1.7 Infection, immune response and laboratory diagnosis of rubella and CRS

Mick Mulders

After the rubella virus infects the nasopharynx, it multiplies in the lining of the respiratory tract and in local lymph nodes before passing into the bloodstream. Viraemia begins 5–7 days after infection, spreading throughout the rest of the body, including the skin. As with measles, the rash is immunologically mediated and coincides with the development of rubella-specific antibodies. Virus can be isolated from the nasopharynx from up to 1 week before, and for up to 2 weeks after the onset of rash.

Humoral and cell-mediated immunity develop following a rubella infection. Rubella-specific IgG and IgM antibodies are observed about 14–18 days after rubella infection, at about the time when the rash appears. Refer to Figure 1.6, Immune response in postnatal rubella infection.

Rubella IgM antibodies wane quickly and are usually undetectable after 2 months, whereas rubella IgG antibodies persist. A rubella-specific, cell-mediated lymphocyte response begins 1 week after the humoral response and persists for a lifetime. Although natural rubella infection generally confers lifelong immunity, rare cases of serologically confirmed reinfections after earlier infection (or immunization) have been reported. There have also been cases of CRS following reinfection in pregnant women with natural or vaccine-induced immunity, but this is extremely rare. Although maternal rubella antibodies provide protection against rubella for the first months of life, vaccination of infants prior to the waning of maternal antibody can result in primary vaccination failure or an attenuated immune response.

Laboratory confirmation of a primary infection of rubella is generally performed by detection of rubella-specific IgM by EIA. Although IgM is sometimes detectable at rash onset, by 5 days after rash >90% of cases are IgM positive [22]. However, false-positive rubella IgM results are known to occur, particularly among persons infected with parvovirus B19. Blood collected from pregnant women for antibody screening purposes may be inappropriately tested for rubella IgM. Positive results obtained under these circumstances will require additional testing. An approved or certified laboratory will make use of the most appropriate method(s) to confirm suspected cases of rubella according to the details of the suspected case including the epidemiologic setting and vaccine history. Refer to Chapter 4. Antibody detection methods for laboratory confirmation of measles, rubella, and CRS for additional information on serologic testing.

The detection of rubella-specific RNA by RT-PCR can be used to complement serologic testing to confirm suspected cases. The use of RT-PCR to confirm rubella infection is described in chapter 6. Although virus isolation confirms rubella infection, propagation of rubella virus in cell culture is a labour-intensive and time-consuming method. Moreover, rubella virus does not generally produce cytopathic effect (CPE) in cell culture and must be confirmed by virus detection methods such as immunohistochemistry, immunofluorescence or RT-PCR. However, the ability to produce virus isolates is important for providing ample sources of RNA for the molecular characterization of viruses and for the collection of novel strains for virus banks (Chapter 7. Molecular epidemiology of measles and rubella).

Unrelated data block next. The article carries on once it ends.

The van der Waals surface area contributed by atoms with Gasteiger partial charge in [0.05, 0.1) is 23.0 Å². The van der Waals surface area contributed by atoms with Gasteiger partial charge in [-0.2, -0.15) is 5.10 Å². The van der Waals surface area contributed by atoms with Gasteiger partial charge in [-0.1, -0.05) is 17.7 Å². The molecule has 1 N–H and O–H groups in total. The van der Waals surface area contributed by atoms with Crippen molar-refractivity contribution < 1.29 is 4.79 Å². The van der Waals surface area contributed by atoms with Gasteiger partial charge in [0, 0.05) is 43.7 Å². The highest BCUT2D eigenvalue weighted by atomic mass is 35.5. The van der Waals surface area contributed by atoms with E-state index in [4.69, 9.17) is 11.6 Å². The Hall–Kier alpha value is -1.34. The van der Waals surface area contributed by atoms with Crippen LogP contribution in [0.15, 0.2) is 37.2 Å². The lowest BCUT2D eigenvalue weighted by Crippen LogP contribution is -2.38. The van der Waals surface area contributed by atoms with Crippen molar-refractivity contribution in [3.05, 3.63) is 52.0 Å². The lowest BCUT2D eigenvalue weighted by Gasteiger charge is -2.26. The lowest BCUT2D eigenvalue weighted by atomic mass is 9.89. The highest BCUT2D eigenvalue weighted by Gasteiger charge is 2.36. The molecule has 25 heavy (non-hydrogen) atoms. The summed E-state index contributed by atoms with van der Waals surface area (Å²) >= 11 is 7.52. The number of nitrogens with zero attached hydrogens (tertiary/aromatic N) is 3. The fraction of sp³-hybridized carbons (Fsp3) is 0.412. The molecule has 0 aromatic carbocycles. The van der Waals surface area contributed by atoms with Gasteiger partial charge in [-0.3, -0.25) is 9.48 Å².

If rubella infection occurs in a pregnant woman after 20 weeks of pregnancy, the infant may be infected with rubella and yet not develop the signs and symptoms of CRS. An infant born without clinical signs of CRS but with laboratory confirmation of rubella must be monitored since virus can be shed for up to 1 year. A laboratory confirmed CRS case is defined as a clinically confirmed CRS case that has a positive blood test for rubella-specific IgM. Although IgM antibodies may persist for up to 1 year, about 50% of CRS cases are IgM negative at 6 months of age. Because negative IgM results may be obtained from CRS cases tested shortly after birth, the IgM assays should be repeated at 1 month of age.

For infants over 6 months of age, a negative IgM should not be relied upon to rule out CRS. In such cases, serial IgG testing should be included. A sustained level of IgG antibody over several months confirms CRS. The recommendations for sample collection for laboratory confirmation of suspected CRS cases is provided in chapter 3, section 3.6. Laboratory confirmation may also be performed through detection of rubella virus RNA from a suitable specimen (i. e., throat swab, urine). Specific chapters in this manual address the collection of samples, antibody testing and RT-PCR for confirmation of CRS cases.

The publication, WHO-recommended standards for surveillance of selected vaccine-preventable diseases [26], includes guidance and definitions for suspected, clinically confirmed, and laboratory confirmed CRS cases. Regional surveillance field guides are also available which include specific activities and technical information for the investigation, laboratory testing, and classification of suspected cases of CRS and CRI.